Under the current system, where an individual becomes a non-resident but has not established tax residency in another jurisdiction, that individual can become a "resident of nowhere". 
For high-wealth individuals, this principle may be manipulated to obtain tax advantage and can often occur before a large receipt that would otherwise be taxable is anticipated. 
The suggested approach is that where an individual has been an Australian resident and would otherwise satisfy the conditions to become a non-resident, the change in status will only be effective if the individual demonstrates that they have established residency in another country. That is, individuals remain Australian residents unless and until tax residency is established in another jurisdiction. 
The board is considering a number of alternatives based on international comparisons. This includes the United Kingdom's temporary non-residents who are charged tax on specified income and gains. A temporary period of non-resident is five years or less. 
6. Superannuation test for government employees: options for reform 
The Board expects that it will be appropriate to update the superannuation residency test to align with common international practice and reflect the original intention of these rules. 
7. Part-year residency 
The Board suggests aligning the part-year rules for the tax-free threshold with the residency rules in general, if this can be done with relative simplicity. 
Under a secondary test, an individual may cease or establish residency by a method other than time spent in Australia. 
8. Transitional rules 
It is expected that the rules will operate prospectively from a commencement date. 
The Board recognises potential for dispute given the proposed rules are designed differently depending on whether an individual was previously a resident or not.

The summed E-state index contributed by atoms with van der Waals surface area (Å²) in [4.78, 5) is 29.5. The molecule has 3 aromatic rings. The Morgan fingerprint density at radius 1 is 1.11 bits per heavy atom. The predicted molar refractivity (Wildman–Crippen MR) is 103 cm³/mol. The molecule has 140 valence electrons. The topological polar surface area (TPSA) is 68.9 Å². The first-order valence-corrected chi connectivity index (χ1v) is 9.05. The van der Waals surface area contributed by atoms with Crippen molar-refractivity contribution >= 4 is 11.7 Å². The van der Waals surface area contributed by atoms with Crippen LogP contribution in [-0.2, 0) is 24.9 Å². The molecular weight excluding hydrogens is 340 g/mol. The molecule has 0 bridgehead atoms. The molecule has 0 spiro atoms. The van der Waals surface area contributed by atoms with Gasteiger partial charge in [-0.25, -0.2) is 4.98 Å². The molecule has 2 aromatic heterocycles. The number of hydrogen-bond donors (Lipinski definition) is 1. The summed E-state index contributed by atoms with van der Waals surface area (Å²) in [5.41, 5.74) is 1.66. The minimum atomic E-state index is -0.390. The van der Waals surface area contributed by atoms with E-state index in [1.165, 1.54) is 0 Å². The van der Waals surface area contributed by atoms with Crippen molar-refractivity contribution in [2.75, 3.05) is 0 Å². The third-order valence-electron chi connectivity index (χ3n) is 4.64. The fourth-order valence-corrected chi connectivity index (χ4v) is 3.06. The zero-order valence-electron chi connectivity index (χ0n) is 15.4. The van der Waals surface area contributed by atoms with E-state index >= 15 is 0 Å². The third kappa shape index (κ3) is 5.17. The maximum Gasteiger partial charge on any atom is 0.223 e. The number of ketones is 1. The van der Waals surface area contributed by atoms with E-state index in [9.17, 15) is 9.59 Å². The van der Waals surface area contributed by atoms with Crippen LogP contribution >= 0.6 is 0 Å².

Board of Taxation's expected impacts of the proposed changes 

Revenue impact: intended to have an immaterial or negligible revenue impact.
Economic impact: increased certainty will aid Australia attracting inward investment and may lead to broader economic benefits. 
Compliance burden: should drastically reduce, including the need for external advice over time. 
Administrative impact: increased certainty should reduce the costs of ongoing monitoring and drastically reduce the need for private rulings or likelihood of costly litigation. 
Impact on affected individuals: the majority of individuals will be unaffected by the transition to the Board's proposal - there will be no noticeable impact and no costs. 
Disclaimer: The content of this article does not constitute legal or financial advice to be relied upon.

This is commentary published by Colin Biggers & Paisley for general information purposes only. This should not be relied on as specific advice. You should seek your own legal and other advice for any question, or for any specific situation or proposal, before making any final decision. The content also is subject to change. A person listed may not be admitted as a lawyer in all States and Territories. © Colin Biggers & Paisley, Australia 2024.